Saturday, January 23, 2016

PlanCo Shelves No Confidence Vote, Denies Westhaven Cell Tower

Posted By on Sat, Jan 23, 2016 at 1:57 PM

click to enlarge humboldt_county_ca_seal.jpg
The Humboldt County Planning Commission backed away from a proposed no-confidence vote in planning staff Thursday night, and instead unanimously approved forming an adhoc committee aimed at improving staff-commission relations.

Specifically, the committee will see two yet-to-be-named commissioners meet with interim Planning Director Robert Wall and County Counsel Jeffrey Blanck in order to clarify procedures and policies to facilitate a better working relationship between staff and the commission moving forward. Some commissioners specifically stated their hope is the process will result in more clarity of the roles of staff members and commissioners in the planning process.

The issue bubbled up at the commission’s last meeting, when commissioners voiced frustration over planning staff’s final report to the board of supervisors stemming from the commission’s marathon of 10 meetings over the course of a month to hammer out its recommendations on the county’s commercial cannabis land use ordinance. But the tone of Thursday’s meeting was markedly different than that of its predecessor, when Commissioner Lee Ulansey said he felt staff acted with “deliberate bias” in misrepresented and not following through on the commission’s votes. Commission Chair Robert Morris also accused staff of a “breach of the public trust.”

But Thursday, commissioners said they felt the draft of the ordinance that staff sent back to the board of supervisors was generally reflective of their direction. They also recognized that staff was put under a tremendously tight timeline to incorporate the commission’s changes, with Commissioner Ben Shepherd noting that he sometimes received drafts that were still warm from the copier.

But Ulansey and some other still expressed some displeasure with the process. He said that, between meetings, there were times when the commission requested changes over staff’s objections and then returned to the next meeting only to find the changes hadn’t been made and hear the same objections from staff. That, coupled with reports that staff had reached out to environmental groups — and not a broad spectrum of interested parties — to weigh in on the draft, gave him some concern that “bias was present throughout this process.”

Ultimately, Ulansey moved to create a subcommittee with a minority of the commission to meet with staff and discuss some of the frustrations, as well as policies and procedures, and return a recommendation to the full commission “so we can better work together in the future and avoid some of these perceptions.”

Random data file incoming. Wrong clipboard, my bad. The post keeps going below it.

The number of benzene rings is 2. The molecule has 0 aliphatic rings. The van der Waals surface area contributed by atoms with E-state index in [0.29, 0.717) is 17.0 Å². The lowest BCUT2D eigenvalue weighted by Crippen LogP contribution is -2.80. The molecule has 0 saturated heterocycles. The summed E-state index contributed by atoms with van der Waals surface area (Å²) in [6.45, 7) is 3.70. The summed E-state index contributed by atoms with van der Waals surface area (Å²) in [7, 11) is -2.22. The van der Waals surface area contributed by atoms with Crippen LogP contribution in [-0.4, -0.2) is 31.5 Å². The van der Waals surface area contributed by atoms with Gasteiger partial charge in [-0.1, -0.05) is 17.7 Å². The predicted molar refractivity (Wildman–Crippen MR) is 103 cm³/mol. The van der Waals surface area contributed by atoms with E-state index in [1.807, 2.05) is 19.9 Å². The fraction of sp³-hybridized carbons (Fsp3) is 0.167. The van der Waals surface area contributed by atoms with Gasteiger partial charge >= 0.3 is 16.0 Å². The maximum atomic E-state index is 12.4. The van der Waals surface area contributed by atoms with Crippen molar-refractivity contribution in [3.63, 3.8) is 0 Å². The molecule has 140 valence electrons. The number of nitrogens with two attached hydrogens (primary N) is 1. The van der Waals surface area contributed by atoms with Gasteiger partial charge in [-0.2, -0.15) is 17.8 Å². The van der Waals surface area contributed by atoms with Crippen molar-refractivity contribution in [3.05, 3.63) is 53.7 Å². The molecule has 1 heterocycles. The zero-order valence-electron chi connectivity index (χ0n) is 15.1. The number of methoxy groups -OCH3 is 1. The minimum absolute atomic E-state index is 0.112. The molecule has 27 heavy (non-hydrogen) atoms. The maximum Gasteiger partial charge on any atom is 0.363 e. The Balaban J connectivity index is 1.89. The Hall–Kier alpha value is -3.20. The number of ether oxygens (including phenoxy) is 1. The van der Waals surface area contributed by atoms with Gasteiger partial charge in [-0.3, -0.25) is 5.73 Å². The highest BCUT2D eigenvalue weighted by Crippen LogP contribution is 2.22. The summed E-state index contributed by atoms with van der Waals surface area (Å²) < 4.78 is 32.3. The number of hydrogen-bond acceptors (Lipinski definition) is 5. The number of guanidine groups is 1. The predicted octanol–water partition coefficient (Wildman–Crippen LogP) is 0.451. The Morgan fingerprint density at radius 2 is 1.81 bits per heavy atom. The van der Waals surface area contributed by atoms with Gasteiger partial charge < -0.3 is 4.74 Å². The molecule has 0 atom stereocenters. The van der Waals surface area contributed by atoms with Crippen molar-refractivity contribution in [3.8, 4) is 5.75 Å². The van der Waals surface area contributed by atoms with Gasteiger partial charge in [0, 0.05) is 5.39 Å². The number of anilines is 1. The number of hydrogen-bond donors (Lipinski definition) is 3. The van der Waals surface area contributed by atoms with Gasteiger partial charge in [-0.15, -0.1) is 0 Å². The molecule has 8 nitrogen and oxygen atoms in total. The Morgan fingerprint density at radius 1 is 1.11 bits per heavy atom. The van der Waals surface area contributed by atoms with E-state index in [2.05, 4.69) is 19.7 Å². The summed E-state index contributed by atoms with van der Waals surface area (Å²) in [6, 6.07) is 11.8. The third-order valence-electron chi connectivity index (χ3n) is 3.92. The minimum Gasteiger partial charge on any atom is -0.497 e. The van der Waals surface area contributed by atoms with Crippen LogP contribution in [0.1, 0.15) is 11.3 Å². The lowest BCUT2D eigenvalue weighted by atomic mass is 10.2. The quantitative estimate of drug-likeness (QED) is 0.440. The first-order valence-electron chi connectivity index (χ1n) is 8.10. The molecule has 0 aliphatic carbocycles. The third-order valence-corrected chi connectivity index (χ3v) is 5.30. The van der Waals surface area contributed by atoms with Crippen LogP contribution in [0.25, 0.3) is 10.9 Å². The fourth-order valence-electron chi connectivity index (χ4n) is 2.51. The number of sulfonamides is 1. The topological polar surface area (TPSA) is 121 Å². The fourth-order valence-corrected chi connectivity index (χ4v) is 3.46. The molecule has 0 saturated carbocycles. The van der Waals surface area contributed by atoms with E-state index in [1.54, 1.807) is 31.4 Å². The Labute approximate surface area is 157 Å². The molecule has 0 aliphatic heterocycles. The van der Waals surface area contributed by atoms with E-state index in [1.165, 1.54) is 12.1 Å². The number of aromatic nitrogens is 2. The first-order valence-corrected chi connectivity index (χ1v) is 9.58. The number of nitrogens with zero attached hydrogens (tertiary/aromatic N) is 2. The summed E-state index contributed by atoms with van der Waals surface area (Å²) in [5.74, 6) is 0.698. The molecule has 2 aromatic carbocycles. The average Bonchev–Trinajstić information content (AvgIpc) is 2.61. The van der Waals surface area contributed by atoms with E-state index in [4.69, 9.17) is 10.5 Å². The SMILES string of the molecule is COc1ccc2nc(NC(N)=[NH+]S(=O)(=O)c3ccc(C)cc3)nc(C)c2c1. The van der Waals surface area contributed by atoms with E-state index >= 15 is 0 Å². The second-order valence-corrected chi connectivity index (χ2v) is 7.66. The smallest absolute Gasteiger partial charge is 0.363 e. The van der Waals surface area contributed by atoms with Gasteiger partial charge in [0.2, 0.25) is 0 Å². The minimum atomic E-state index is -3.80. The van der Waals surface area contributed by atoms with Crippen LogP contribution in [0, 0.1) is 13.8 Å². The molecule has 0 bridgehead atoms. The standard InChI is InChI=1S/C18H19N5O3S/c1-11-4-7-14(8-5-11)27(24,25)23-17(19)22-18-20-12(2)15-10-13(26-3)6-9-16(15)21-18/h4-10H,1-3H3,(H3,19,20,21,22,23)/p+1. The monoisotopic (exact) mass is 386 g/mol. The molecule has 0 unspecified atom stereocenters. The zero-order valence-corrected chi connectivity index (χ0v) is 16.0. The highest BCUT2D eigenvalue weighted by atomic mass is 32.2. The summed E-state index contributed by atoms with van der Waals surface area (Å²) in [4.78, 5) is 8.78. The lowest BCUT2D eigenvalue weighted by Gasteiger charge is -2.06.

“That idea sounds great to me,” Morris chimed in, “because I certainly believe that I wouldn’t like to see this issue swept under the rug. I’d like to see a resolution so everyone knows their role.”

Wall also indicated he liked the idea of a subcommittee to ensure staff and the commissioners were on the same page, noting that the commission would soon be faced with other ordinances. “That would be very helpful,” he said.

Before the issue came to a vote, Blanck stepped in to warn that such a subcommittee would be subject to California’s open meetings laws, while an adhoc committee simply researching the issue and reporting back to the commission would not be. Ulansey then amended his motion to specify that the committee be adhoc.

Commissioner Noah Levy then asked if the commission should just have these discussions in open session, either during regular meetings or special study sessions, to give the issue a public vetting. Ulansey said he felt keeping them in a less formal setting could expedite the process and afford the committee “additional flexibility,” while also giving commissioners a better sense of what staff deals with on a daily basis.

After making clear the committee’s intent is not to “pick on any particular staff member or action,” he called for a vote on the matter. It passed unanimously.

In other matters, the board voted 3-4, with commissioners Levy, Morris, Ulansey and Kevin McKenny dissenting, denying a Verizon Wireless permit for a prosed cell phone tower in Westhaven. The vote came in the face of an outpouring of community opposition to the proposed tower, and a concern from some commissions that the company had failed to explore alternate sites. The Times-Standard’s Will Houston has a full report on that vote here.

We'll update this post with video of Thursday's meeting as soon as it's available online. Video of the full meeting is embedded below. Discussion of the potential no-confidence vote begins at the 2:04 mark.

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